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Unformatted text preview: en married in a single contract of marriage, but that if they had been married in two separate contracts, to retain the one whom he married first, without a contract. The Hanafis have resorted to this ta'wil apparently because of the Shari'ah rule which does not permit two women to be married in a single contract. If this were to be the case, then a new contract would be necessary with the one who is to be retained. But this is regarded as a remote interpretation, one which is not supported by the wording of the Hadith. Besides, al-Daylami was a new convert to Islam who could not be presumed to be knowledgeable of the rules of Shari'ah. Had the Prophet intended the meaning that the Hanafis have given to the Hadith, the Prophet would have clarified it himself. As it is, the Hanafi interpretation cannot be sustained by the contents of the Hadith, which is why it is regarded as far-fetched. more examples of far-fetched interpretation, Amidi, Ihkam, III, 55-64.] [7. Amidi, Ihkam, III, 56; Badran, Usul, p. 401. See for Principles of Islamic Jurisprudence ~ Kamali 87 [5. Ta'wil is relevant and correct if it can be accepted without recourse to forced and far-fetched arguments. The interpretation, for example, which the majority of ulema have given to the phrase 'idha qumtum ila'l-salah' ('when you stand for prayers') in the Qur'anic text concerning the requirement of ablution for salah (al-Ma'idah, 5:7) to mean 'when you intend to pray' is relevant and correct; for without it, there would be some irregularity in the understanding of the text. The passage under discussion reads, in the relevant part: 'O believers, when you stand for salah, wash your faces, and your hands up to the elbows. . . ' 'When you stand for salah' here is understood to mean 'when you intend to perform salah'. The fact that ablution is required before entering the salah is the proper interpretation of the text, as the Lawgiver could not be said to have required the faithful to perform the ablution after having started the salah. [8. Badran, Usul, p. 402.] To set a total ban on ta'wil, and always to try to follow the literal meaning of the Qur'an and Sunnah, which is what the Zahiris have tended to do, is likely to lead to a departure from the spirit of the law and its general purpose. It is, on the other hand, equally valid to say that interpretation must be attempted carefully and only when it is necessary and justified, for otherwise the law could be subjected to arbitrariness and abuse. A correct interpretation is one for which support could be found in the nusus, in analogy (qiyas), or in the general principles of the law. Normally a correct interpretation does not conflict with the explicit injunction of the law, and its accuracy is borne out by the contents of the text itself. [9. Khallaf, 'Ilm, p. 166.] Classification I: Clear and Unclear Words From the viewpoint of clarity (wuduh), words are divided into the two main categories of clear and unclear words. A clear word conveys a concept which is intelligible without recourse to...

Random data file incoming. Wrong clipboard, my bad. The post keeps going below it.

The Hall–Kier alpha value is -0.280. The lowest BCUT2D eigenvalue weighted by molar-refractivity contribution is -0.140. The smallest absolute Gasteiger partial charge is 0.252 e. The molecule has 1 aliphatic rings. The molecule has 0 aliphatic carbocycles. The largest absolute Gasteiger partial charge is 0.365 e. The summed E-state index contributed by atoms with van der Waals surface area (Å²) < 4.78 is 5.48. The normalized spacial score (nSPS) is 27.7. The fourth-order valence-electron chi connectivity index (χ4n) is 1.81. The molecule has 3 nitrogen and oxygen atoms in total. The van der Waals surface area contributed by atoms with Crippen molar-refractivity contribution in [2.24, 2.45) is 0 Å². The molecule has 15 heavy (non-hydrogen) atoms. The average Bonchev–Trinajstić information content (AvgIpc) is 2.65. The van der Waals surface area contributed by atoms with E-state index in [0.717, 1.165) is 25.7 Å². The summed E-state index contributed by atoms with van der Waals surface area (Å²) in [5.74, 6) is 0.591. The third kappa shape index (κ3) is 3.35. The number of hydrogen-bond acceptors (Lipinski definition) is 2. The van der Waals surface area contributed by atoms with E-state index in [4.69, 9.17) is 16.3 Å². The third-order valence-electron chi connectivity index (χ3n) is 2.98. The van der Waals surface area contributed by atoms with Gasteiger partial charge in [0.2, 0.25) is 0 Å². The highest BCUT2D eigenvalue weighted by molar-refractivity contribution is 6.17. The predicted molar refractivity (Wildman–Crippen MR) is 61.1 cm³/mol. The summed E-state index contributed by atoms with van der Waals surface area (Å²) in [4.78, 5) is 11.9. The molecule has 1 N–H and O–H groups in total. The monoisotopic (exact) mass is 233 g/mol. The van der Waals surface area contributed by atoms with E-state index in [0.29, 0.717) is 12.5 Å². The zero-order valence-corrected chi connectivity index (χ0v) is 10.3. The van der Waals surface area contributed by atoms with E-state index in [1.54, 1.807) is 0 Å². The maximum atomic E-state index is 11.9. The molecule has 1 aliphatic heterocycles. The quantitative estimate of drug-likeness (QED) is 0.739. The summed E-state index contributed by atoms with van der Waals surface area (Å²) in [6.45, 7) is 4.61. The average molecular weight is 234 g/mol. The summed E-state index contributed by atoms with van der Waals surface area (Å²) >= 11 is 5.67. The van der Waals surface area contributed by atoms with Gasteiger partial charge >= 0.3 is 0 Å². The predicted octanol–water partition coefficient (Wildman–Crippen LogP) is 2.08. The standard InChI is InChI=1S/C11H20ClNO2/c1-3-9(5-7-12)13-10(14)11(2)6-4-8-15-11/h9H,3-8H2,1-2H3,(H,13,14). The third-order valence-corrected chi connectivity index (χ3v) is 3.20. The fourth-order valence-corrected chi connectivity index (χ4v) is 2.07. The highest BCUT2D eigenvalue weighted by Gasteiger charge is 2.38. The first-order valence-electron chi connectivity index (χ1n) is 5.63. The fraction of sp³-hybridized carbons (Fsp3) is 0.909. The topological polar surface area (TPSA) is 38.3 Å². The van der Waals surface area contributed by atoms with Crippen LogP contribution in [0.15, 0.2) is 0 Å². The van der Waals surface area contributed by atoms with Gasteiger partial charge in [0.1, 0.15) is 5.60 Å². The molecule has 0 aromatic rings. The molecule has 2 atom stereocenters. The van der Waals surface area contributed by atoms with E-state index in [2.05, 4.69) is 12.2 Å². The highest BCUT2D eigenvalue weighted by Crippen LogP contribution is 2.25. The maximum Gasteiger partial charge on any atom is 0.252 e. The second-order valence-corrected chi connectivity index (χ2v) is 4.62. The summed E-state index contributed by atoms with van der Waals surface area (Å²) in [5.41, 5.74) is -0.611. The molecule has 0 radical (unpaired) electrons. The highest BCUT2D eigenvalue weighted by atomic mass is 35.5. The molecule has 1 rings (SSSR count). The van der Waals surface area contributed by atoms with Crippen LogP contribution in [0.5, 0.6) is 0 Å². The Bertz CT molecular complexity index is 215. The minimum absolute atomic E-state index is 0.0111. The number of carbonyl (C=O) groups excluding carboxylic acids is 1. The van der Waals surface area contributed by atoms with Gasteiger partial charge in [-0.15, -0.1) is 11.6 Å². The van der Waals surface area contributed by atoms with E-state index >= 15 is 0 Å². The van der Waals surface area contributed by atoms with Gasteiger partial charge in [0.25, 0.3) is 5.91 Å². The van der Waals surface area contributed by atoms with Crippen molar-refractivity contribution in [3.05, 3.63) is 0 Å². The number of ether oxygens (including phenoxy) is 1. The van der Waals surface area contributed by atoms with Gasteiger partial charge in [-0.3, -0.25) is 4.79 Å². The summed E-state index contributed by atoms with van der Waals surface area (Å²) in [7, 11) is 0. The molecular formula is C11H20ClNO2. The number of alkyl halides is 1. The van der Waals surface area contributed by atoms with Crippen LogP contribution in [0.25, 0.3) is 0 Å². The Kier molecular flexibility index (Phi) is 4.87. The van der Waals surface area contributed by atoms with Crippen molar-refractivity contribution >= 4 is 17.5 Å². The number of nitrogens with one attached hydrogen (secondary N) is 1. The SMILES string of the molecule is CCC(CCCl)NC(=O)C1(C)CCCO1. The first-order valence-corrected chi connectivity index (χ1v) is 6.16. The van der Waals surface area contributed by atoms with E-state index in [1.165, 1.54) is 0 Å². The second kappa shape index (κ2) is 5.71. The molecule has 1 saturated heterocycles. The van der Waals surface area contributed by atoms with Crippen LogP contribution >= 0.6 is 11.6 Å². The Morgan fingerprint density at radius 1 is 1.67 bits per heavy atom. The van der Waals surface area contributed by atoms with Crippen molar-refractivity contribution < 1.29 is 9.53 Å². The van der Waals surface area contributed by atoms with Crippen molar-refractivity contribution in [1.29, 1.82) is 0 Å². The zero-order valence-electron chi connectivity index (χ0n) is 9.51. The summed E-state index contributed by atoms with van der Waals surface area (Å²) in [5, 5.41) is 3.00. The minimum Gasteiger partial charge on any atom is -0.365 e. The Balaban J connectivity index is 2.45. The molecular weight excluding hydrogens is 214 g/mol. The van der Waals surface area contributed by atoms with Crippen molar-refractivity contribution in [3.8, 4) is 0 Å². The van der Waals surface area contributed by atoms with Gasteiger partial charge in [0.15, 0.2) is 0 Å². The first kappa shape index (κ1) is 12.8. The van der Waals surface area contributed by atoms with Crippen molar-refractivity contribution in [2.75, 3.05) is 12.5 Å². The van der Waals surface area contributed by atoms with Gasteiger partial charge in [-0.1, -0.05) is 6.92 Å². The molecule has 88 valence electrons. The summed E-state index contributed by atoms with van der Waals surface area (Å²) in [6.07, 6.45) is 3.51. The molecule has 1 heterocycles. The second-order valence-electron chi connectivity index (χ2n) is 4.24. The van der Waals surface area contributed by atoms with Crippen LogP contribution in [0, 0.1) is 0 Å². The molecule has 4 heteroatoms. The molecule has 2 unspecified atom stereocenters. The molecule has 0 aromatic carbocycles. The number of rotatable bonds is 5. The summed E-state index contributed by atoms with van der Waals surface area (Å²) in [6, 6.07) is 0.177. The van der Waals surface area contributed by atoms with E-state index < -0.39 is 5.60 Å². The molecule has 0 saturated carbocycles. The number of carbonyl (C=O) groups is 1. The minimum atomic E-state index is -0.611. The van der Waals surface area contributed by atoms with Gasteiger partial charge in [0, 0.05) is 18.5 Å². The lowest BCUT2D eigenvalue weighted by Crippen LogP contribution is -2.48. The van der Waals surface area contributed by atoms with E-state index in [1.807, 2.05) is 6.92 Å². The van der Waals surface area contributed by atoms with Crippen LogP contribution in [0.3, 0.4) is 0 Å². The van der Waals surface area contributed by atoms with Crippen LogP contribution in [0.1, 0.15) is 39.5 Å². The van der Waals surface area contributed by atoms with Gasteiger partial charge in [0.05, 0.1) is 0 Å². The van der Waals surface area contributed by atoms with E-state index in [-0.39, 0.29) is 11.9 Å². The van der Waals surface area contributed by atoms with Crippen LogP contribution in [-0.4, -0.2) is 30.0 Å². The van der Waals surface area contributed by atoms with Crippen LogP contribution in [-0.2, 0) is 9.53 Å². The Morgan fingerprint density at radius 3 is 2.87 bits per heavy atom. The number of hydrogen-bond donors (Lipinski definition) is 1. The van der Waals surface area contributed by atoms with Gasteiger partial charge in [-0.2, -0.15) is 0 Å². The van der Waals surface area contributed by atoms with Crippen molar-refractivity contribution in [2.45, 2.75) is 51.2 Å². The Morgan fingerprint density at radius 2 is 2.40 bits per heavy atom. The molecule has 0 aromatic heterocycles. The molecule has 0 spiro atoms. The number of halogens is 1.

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This note was uploaded on 04/13/2013 for the course ISLAM 101 taught by Professor Islam during the Spring '13 term at Harvey Mudd College.
- Spring '13